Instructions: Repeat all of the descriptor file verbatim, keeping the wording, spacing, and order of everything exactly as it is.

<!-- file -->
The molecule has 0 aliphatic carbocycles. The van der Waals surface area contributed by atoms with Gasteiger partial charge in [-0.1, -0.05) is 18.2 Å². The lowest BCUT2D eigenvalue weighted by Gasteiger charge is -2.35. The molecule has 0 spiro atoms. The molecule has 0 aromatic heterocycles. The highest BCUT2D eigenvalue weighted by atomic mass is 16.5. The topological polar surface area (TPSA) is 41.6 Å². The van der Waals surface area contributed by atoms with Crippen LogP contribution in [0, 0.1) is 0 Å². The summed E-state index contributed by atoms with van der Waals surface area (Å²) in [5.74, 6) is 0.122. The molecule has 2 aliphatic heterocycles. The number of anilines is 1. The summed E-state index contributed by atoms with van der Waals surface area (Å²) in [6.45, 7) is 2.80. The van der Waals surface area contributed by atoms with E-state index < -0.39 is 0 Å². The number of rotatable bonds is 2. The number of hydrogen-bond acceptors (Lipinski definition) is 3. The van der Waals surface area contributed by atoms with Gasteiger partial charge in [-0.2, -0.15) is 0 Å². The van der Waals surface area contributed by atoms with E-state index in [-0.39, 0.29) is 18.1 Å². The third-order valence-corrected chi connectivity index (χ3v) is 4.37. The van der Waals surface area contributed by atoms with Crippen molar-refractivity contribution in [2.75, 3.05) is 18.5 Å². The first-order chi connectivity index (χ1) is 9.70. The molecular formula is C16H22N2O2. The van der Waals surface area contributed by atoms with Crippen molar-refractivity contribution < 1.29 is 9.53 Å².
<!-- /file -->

The molecule has 0 aliphatic carbocycles. The van der Waals surface area contributed by atoms with Gasteiger partial charge in [-0.1, -0.05) is 18.2 Å². The lowest BCUT2D eigenvalue weighted by Gasteiger charge is -2.35. The molecule has 0 spiro atoms. The molecule has 0 aromatic heterocycles. The highest BCUT2D eigenvalue weighted by atomic mass is 16.5. The topological polar surface area (TPSA) is 41.6 Å². The van der Waals surface area contributed by atoms with Crippen LogP contribution in [0, 0.1) is 0 Å². The summed E-state index contributed by atoms with van der Waals surface area (Å²) in [5.74, 6) is 0.122. The molecule has 2 aliphatic heterocycles. The number of anilines is 1. The summed E-state index contributed by atoms with van der Waals surface area (Å²) in [6.45, 7) is 2.80. The van der Waals surface area contributed by atoms with E-state index < -0.39 is 0 Å². The number of rotatable bonds is 2. The number of hydrogen-bond acceptors (Lipinski definition) is 3. The van der Waals surface area contributed by atoms with Gasteiger partial charge in [-0.2, -0.15) is 0 Å². The van der Waals surface area contributed by atoms with E-state index in [-0.39, 0.29) is 18.1 Å². The third-order valence-corrected chi connectivity index (χ3v) is 4.37. The van der Waals surface area contributed by atoms with Crippen molar-refractivity contribution in [2.75, 3.05) is 18.5 Å². The first-order chi connectivity index (χ1) is 9.70. The molecular formula is C16H22N2O2. The van der Waals surface area contributed by atoms with Crippen molar-refractivity contribution < 1.29 is 9.53 Å².